Antipolitics and the inhuman 

The radical conclusion is this: if the state unifies the regulatory tendencies of labour and surveillance—and one particular species of war—this specific conjuncture which we label politics diminishes in tandem with the diminishing importance of the human. Integrating Marx and Nietzsche, we may say that as automation extends further and further the state, like capitalism as a human, social formation, is itself poisoned.

In the introduction to his unpublished work NecroPhysics—so far circulated only in manuscript form—Rhett Allain, an associate of Warwick University’s Cybernetic Culture Research Unit now working as a physicist in America, puts the point explicitly. ‘If we are worried of the machine, it is for good reason. Radically conceived not in the Guattarian sense but in its constituted technoricardian sense as an other to human life itself, the machine is a threat to the very basis of human existence. It is an icon of dead labour, an icon of death as such. But so much the better…’

Source: Antipolitics and the inhuman – The Cyclonograph

Constellations: Control/Crisis/Junk

synthetic zerø

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Datawar

In the comments to my previous post, Sketches on Mutant Design, RS Bakker raised an important point on the technologies insulated in the core of neoliberal functionality: “I think we all need to bite the big data bullet. The machines are great at isolating patterns–they are here to stay. Critical theory has to break up the technocratic monopoly on the interpretation of those patterns.”

This is an important point to make: beyond the profit motivations of multinational corporations, military operations and the borderless surveillance state, big data plays a fundamental and necessary role in our lives. It contributes to an overall ease of life in every domain, from the bulk data-basing and analysis in healthcare to the massive logistics involved in transportation of people and goods around the globe. Big data is a media construct, and it is through its mediation that we grasp the scope of the…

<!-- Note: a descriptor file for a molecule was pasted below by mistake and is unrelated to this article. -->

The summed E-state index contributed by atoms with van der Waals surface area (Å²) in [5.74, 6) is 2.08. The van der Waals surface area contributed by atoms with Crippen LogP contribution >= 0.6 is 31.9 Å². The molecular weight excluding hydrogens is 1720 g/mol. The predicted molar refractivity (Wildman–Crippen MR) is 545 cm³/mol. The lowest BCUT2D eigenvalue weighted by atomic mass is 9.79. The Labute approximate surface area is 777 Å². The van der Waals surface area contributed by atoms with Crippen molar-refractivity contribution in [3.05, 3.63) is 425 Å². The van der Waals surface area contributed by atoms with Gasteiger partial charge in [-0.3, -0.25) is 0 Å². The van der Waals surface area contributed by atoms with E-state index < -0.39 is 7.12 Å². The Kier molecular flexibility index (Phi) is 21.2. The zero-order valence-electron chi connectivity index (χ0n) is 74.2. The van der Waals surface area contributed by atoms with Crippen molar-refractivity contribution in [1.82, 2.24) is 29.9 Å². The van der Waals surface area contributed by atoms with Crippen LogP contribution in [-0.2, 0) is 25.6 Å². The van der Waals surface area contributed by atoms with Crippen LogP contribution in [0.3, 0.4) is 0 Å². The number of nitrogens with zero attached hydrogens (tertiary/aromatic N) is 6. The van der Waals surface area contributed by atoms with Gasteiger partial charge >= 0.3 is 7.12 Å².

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We exist in that rubble. The Aztec Empire conquered its world, strip-mined its future, and turned human populations into fungible objects. Contemporary society too has nowhere else to go: capital has saturated the earth, and outer space is a void. Our world, with the monstrous totality of its stability and order, is relentlessly producing its own destruction. In fantasies of black holes and the wrath of God; in the actuality of an atmosphere flooded with carbon dioxide and a biosphere denuded of all life. We missed the apocalypse while we were waiting for it to take place. Baudrillard writes: “Everything has already become nuclear, faraway, vaporized. The explosion has already occurred.” Capitalism built a corpse-world. Its sun keeps rising every morning, whatever we do, but it’s growing hotter in the sky; poisoning the seas, frizzling farmlands to desert, carrying out Tezcatlipoca’s last act of revenge.

Source: The Aztecs foresaw the end of the world | The Outline

Technoshamanism and Wasted Ontologies 

Fundamentally, we find ourselves in a state of constant war, a fierce dispute between different visions of the future, between social and political ontologies and between nature and technology. In this sense, technoshamanism manifests itself as yet another contemporary network which tries to analyze, position itself with respect to and intervene in this context. It is configured as a utopian network because it harbors visionary germs of liberty, autonomy, equality of gender, ethnicity, class and people and of balance between the environment and society that have hitherto characterized revolutionary movements. It is dystopian because at the same time it includes a nihilistic and depressive vision which sees no way out of capitalism, is disillusioned by neoliberalism and feels itself trapped by the project of total, global control launched by the world’s owners. It sees a nebulous future without freedom, with all of nature destroyed, more competition and poverty, privation and social oppression. And it is entropic because it inhabits this paradoxical set of forces and maintains an improbable noise – its perpetual noisecracy, its state of disorganization and insecurity is continuous and is constantly recombining itself. Its improbability is its dynamism. It is within this regime of utopia, dystopia and entropy that it promotes its ideas and practices, which are sometimes convergent and sometimes divergent.